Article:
Here are some more interesting English words to get you going on a Sunday. Please feel free to answer in the Comment section if you know or after you have found the answers…
1. I remember growing up during childhood, one of the best things about rains was that typical smell of the earth after the initial showers. I am sure you remember it too – and even experience it today – that earthy smell you get after the first showers – especially if the ground was very dry. There is actually a word to describe that smell. Do you know what it is?
2. I have a not-so-healthy habit of piling up books. When I hear good reviews of a book from friends, I usually go to iBooks, read up a few sample pages and if it still interests me, I buy it. Here is the catch though – I do not often get to reading those books. Sometimes, it takes me a long time to start reading them. Do you have the same habit? That of buying books and not reading them? There is a word to describe that behavior. Do you know it?
3. Any of you who have visited us in our Atlanta house will know that we live in a forest. We love the raw beauty of nature and the privacy of a forest. There is a word to describe people like us who love the forests. What is it?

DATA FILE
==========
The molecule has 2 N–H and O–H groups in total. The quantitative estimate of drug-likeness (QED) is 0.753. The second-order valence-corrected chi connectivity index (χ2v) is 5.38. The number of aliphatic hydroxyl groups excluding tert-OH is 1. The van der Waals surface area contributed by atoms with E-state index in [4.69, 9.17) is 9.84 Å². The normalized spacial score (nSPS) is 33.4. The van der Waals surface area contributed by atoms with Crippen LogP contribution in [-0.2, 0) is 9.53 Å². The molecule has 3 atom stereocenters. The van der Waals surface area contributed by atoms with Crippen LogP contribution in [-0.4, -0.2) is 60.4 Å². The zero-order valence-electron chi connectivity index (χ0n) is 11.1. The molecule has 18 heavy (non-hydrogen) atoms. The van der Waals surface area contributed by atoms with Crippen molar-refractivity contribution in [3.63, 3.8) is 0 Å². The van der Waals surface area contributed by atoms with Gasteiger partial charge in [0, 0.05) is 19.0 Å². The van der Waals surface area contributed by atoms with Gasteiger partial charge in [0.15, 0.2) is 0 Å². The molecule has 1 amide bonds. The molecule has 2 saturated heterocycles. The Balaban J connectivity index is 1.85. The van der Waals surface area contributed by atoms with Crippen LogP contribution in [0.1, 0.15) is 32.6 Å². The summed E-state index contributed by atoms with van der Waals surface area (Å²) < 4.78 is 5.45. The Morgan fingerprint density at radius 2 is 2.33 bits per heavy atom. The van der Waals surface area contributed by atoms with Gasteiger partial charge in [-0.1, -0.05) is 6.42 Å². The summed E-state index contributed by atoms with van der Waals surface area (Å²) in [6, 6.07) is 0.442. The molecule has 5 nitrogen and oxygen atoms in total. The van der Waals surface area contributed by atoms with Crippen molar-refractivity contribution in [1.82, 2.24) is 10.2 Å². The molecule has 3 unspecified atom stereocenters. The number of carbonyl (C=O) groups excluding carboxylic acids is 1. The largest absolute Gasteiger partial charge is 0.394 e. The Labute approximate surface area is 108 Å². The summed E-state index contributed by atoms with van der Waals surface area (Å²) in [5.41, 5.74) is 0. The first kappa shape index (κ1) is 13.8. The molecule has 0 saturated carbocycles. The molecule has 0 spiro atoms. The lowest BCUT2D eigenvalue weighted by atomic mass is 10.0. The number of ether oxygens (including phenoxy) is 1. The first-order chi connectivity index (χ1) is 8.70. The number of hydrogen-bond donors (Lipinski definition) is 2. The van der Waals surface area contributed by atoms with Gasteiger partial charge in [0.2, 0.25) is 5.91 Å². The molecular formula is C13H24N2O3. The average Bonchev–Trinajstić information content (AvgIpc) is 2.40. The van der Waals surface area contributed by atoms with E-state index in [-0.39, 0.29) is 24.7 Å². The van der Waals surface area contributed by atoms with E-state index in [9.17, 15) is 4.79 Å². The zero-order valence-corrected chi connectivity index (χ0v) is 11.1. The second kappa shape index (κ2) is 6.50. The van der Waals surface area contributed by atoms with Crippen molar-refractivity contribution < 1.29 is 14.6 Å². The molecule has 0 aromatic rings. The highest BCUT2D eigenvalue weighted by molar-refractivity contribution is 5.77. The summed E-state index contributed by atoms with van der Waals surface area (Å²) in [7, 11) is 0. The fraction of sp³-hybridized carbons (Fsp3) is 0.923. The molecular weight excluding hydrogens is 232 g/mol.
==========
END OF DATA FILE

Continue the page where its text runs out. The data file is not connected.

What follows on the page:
4. While I dabble a lot in alcohol, I never could get myself to drink beer. Certainly, I understand the production process and categories of various gins, wines, vodkas, whiskies, but I am an absolute neophyte when it comes to beer making. I have heard my friends use a few words – like IPA, hops etc when talking about beer. I never knew what hops are – except that it has to do with beer. Curiosity eventually got the better of me and I looked it up. Well, hops – I found out are a kind of plant and is used during the beer making process. In fact the category of plant that hops belong to is called “bine”. I was sure that was a misprint of “vine” (I guess I was thinking wine – grapes etc etc). Turns out “bine” is the right word. Do you know what a “bine” is? More importantly, what is the difference between a “bine” and a “vine”?